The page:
What was it like to walk away from Nepal at the end of the shoot?
The crushing internal terror that every director has at the end of a shoot -- especially of this sort which consists of crippling self-doubt and guilt that not only did you not get everything you envisioned, but also that you did the story a disservice. Luckily, as with most of these types of shoots, the following weeks tend to strip away the paranoia and give way to the actual important component far above self-analysis and filmmaking vanity: How can we serve the story? So, the post-Nepal atmosphere was far more quietly intense than most shoots, simply because the weight of the story sat heavily on each story. That and the beautifully surgical realization that whatever happened next was irrelevant, save the need to deliver something that executed the message of the film. That all sounds like intellectual bollocks, but it's the best way I can surmise it. The film isn't about anyone who created it, it's all about the kids.
A lot of your work, beyond Nepal, focuses on some very difficult topics. Why, as a young person, do you feel these are the stories that are important to tell?
I became a war photographer/conflict journalist/conflict correspondent (whatever it's supposed to be called) because I needed to see the raw nerve of what makes us tick. And again, after the initial, devastating rush of war and death, I learned the most important lesson so far of journalism: It's not about you. It's not even about the reader. The work, and the sacred charge of journalism, is to go where no other will and simply speak with those who have abandoned hope. Because through that act and that mission, we are all saved. By giving a voice to the voiceless, all of the dirt and blood and airstrikes are justified. Any difficulty in reaching that story fades once you see the face of someone who has, for even a short time, not felt forgotten. Mostly, I do it because by making people feel less lonely, I myself am able to prove to myself that I am not alone. It's an effort to locate myself in the world and be as useful as possible. Could all be hot air, but it quickens me. And that's enough.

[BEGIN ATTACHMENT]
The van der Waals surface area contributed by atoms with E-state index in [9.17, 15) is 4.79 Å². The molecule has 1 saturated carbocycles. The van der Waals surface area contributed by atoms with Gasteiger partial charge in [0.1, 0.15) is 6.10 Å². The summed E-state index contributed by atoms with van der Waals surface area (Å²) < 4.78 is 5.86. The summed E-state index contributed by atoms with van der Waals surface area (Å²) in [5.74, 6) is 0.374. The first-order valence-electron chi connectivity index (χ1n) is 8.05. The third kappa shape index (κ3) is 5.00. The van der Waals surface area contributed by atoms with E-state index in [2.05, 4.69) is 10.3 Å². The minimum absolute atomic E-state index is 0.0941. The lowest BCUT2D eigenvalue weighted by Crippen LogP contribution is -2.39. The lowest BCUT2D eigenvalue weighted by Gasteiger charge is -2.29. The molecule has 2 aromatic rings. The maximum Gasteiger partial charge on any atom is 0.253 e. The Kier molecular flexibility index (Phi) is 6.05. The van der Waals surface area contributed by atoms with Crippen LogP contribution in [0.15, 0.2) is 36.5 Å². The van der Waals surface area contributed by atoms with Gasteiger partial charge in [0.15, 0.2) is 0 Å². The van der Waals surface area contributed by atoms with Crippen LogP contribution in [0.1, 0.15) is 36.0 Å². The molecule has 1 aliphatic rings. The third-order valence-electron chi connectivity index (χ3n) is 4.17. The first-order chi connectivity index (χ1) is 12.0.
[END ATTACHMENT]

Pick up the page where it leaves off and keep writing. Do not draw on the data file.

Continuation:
What was the most difficult, and most hopeful, thing you saw on your journey?
The most difficult part was a woman called Indira, who rescues girls from sex trafficking and brothels. I hate to say that I'm a little jaded with the last five years of reporting, but sometimes, it's hard to connect. Indira devastated me. Thoroughly. It's rare to find altruism in any measure, let alone determined and vulnerable forms of it. She's incredible in every way. Completely sacrifices her life for the sake of girls pulled into the darkness.
Don't stop caring just because the story is over. As A World At School points out, globally, there are 80 million children around the world whose education has been disrupted by conflict and natural disasters. Help them gain the education they so desperately crave by clicking here.